How Many Games Will the Cubs Lose As They Play Out the String for the Break? and Other Bullets

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How Many Games Will the Cubs Lose As They Play Out the String for the Break? and Other Bullets

Chicago Cubs

Are we back? This thing on?

So, the site was down for about an hour this morning, which to me feels like five weeks. And it wasn’t just BN that was down, as an important behind-the-scenes provider (Cloudflare) was disrupted, apparently taking upwards of 10% of the entire internet down. That’s wild. Even was down, which really stinks for them because it happened right as they were pushing out all the IFA signings.

The cruel irony? Cloudflare is basically a decentralized loading buffer between your server and the end-user, which lightens load on the server and also protects your site if the server goes down. The entire reason it exists is to ensure “sites going down” isn’t a thing. But if Cloudflare itself goes down, you don’t even have an easy mechanism to TURN OFF Cloudflare at that time, so you’re kinda stuck. Seems like a regrettable design flaw. Then again, given the nature of what Cloudflare does, it would be really, really, really difficult for it to go down outside of a really significant attack on their service. So they probably had a worse morning than I did.

  • Adbert Alzolay’s start last night was a disastrous combination of wildness out of the zone AND missed spots in the zone AND the Pirates taking full advantage every single time. So, I do find this very interesting, as long as you keep it in context:

  • Alzolay himself conceded he was missing his spots, and sometimes that’s enough to torpedo you if the other team is really on their game. On the other hand, even if you’re tipping your pitches, you might not get torched if your command is plus-plus. That is to say, it’s conceivable that Alzolay was really off in his command AND was tipping his pitches. The kind of double whammy that might get you absolutely scorched like he was last night.
  • Whatever the case, the Cubs definitely have to figure it out before Alzolay makes another start. With the way cameras and data are used in the game, it’s not likely he’d survive another five+ innings if the other team knew what was coming every time. It’s a bummer, but I do expect him to be optioned down today when Kyle Hendricks is activated – both for the good of the Cubs and for the good of his development and usability in the second half. There could be other moves, too.
(Photo by Justin K. Aller/Getty Images)
  • As for the game, more broadly, I don’t really know what to take away from just how uniformly the Cubs’ pitching was shellacked. I guess once the game got away, it’s like, who gives an eff, but it’s a little hard to toss it aside mentally when it feels like there’s been a ton of “who gives an eff” over the past few weeks and with the break still a week away. This can’t be permitted to be the Cubs saying to themselves, “Ah, let’s just get to the break.” No way. Not acceptable.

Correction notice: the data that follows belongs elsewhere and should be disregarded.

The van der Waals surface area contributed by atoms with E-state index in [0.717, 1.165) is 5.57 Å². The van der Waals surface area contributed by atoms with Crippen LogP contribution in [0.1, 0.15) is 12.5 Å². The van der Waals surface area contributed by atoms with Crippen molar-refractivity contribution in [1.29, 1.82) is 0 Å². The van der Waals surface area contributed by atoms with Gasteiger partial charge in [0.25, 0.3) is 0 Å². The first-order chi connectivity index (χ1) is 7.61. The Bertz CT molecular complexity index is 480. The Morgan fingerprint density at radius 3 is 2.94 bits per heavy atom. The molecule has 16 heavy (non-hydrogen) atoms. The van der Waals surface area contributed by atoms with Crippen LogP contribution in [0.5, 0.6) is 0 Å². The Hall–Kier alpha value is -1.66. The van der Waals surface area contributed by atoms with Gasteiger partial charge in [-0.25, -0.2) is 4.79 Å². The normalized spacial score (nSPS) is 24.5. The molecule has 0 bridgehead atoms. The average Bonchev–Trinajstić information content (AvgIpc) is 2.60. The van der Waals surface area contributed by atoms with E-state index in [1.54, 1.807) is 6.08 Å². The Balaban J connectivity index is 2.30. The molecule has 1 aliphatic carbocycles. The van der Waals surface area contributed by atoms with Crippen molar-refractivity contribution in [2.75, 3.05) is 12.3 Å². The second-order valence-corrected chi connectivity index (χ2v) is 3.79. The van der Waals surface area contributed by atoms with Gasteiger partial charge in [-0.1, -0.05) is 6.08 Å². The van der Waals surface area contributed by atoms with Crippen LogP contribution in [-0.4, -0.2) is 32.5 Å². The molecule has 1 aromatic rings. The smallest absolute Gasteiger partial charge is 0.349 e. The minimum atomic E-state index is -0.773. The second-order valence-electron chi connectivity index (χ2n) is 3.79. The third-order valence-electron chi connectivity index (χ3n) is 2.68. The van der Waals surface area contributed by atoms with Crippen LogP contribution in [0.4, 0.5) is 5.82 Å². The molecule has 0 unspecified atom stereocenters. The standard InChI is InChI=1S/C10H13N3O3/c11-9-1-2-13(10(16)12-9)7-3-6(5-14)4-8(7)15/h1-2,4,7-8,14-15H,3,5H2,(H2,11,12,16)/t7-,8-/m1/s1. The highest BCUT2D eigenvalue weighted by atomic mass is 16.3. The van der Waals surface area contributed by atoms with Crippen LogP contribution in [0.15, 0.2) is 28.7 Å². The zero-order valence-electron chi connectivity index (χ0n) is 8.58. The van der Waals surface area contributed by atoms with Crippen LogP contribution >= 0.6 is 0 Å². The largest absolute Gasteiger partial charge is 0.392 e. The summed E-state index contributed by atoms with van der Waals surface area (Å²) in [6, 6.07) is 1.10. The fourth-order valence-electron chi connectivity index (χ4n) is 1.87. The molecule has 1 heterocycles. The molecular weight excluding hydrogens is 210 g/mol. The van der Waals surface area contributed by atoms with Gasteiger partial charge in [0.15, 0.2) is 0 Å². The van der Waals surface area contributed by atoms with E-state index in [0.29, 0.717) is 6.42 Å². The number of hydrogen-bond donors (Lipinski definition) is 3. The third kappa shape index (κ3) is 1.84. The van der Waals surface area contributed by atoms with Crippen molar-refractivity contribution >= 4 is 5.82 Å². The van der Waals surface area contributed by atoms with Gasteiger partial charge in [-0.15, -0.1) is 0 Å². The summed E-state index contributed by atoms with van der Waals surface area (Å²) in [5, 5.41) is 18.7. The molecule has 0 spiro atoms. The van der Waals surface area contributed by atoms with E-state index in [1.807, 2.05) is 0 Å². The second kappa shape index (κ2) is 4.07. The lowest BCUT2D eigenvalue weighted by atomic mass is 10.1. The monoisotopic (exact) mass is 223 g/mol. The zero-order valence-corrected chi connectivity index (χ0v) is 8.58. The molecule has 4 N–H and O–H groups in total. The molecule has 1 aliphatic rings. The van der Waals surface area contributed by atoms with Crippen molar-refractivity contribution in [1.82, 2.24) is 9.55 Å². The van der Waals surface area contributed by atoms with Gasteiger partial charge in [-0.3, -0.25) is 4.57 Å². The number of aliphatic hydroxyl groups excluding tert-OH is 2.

• To be sure, I know that the stupid schedule isn’t helping the Cubs – just two days off in the last two months! – but I don’t like hearing this from a veteran clubhouse leader (Daniel Descalso at ESPN): “I’m sure everyone could use a break at this point. [But] no one is going to sit there and feel sorry for us because we’ve been playing not so great. We can suck it up for five games, push to the break, relax for a few days and have our foot on the gas and come back for the second half.” I get the point he’s TRYING to make, but it just can’t be about getting to the break. How many games are you going to fart away in the meantime? Is that really the message you want circulating in the clubhouse? That it’s all gonna be fine after the break, and let’s just get to the break?
  • Am I being too hard on the Cubs, given the schedule? Maybe. But it’s not like I’m alone in being frustrated by the sloppy play. This is as critical as you’ll ever see Joe Maddon:

  • We got to see Craig Kimbrel again! … and he, too, got blown up. Shrug. For him, specifically, in that situation it’s just about getting work. It’s like a rehab outing, and I don’t really care about him getting crushed on middle-middle fastballs in a 10-run game. Let’s see how he looks if and when the Cubs get him another save opportunity.
  • It wound up 18 runs and 23 hits:

  • History:

  • Carl Edwards Jr.’s first rehab outing was a physical success, I think:

  • His line was bad, but you can see in the video here that the hit was a meh groundball that got through and then the error was a thrown away double play ball.
  • This home run, which proved the difference in the game, was exceedingly stupid:

  • People actually … liked what the Bulls have done? Wut:

  • Jokes, we have jokes:

Author: Brett Taylor

Brett Taylor is the Editor and Lead Cubs Writer at Bleacher Nation, and you can find him on Twitter at @BleacherNation and @Brett_A_Taylor.